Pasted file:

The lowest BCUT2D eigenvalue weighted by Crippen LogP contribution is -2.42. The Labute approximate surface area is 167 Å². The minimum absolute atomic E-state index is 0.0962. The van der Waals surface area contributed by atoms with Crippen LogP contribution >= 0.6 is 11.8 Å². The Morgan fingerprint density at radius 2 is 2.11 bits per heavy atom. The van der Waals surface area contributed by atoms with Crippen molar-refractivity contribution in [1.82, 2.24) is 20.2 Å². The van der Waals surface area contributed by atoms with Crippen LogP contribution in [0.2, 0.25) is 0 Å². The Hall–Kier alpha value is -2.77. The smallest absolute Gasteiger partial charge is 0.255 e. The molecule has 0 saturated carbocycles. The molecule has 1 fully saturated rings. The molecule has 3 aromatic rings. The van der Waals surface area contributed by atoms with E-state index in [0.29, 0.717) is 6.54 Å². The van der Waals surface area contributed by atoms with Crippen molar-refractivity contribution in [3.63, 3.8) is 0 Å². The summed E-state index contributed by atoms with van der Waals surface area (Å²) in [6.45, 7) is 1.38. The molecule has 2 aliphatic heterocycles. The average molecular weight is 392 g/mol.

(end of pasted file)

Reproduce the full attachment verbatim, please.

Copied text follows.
The lowest BCUT2D eigenvalue weighted by Crippen LogP contribution is -2.42. The Labute approximate surface area is 167 Å². The minimum absolute atomic E-state index is 0.0962. The van der Waals surface area contributed by atoms with Crippen LogP contribution >= 0.6 is 11.8 Å². The Morgan fingerprint density at radius 2 is 2.11 bits per heavy atom. The van der Waals surface area contributed by atoms with Crippen molar-refractivity contribution in [1.82, 2.24) is 20.2 Å². The van der Waals surface area contributed by atoms with Crippen LogP contribution in [0.2, 0.25) is 0 Å². The Hall–Kier alpha value is -2.77. The smallest absolute Gasteiger partial charge is 0.255 e. The molecule has 0 saturated carbocycles. The molecule has 1 fully saturated rings. The molecule has 3 aromatic rings. The van der Waals surface area contributed by atoms with E-state index in [0.29, 0.717) is 6.54 Å². The van der Waals surface area contributed by atoms with Crippen molar-refractivity contribution in [3.63, 3.8) is 0 Å². The summed E-state index contributed by atoms with van der Waals surface area (Å²) in [6.45, 7) is 1.38. The molecule has 2 aliphatic heterocycles. The average molecular weight is 392 g/mol.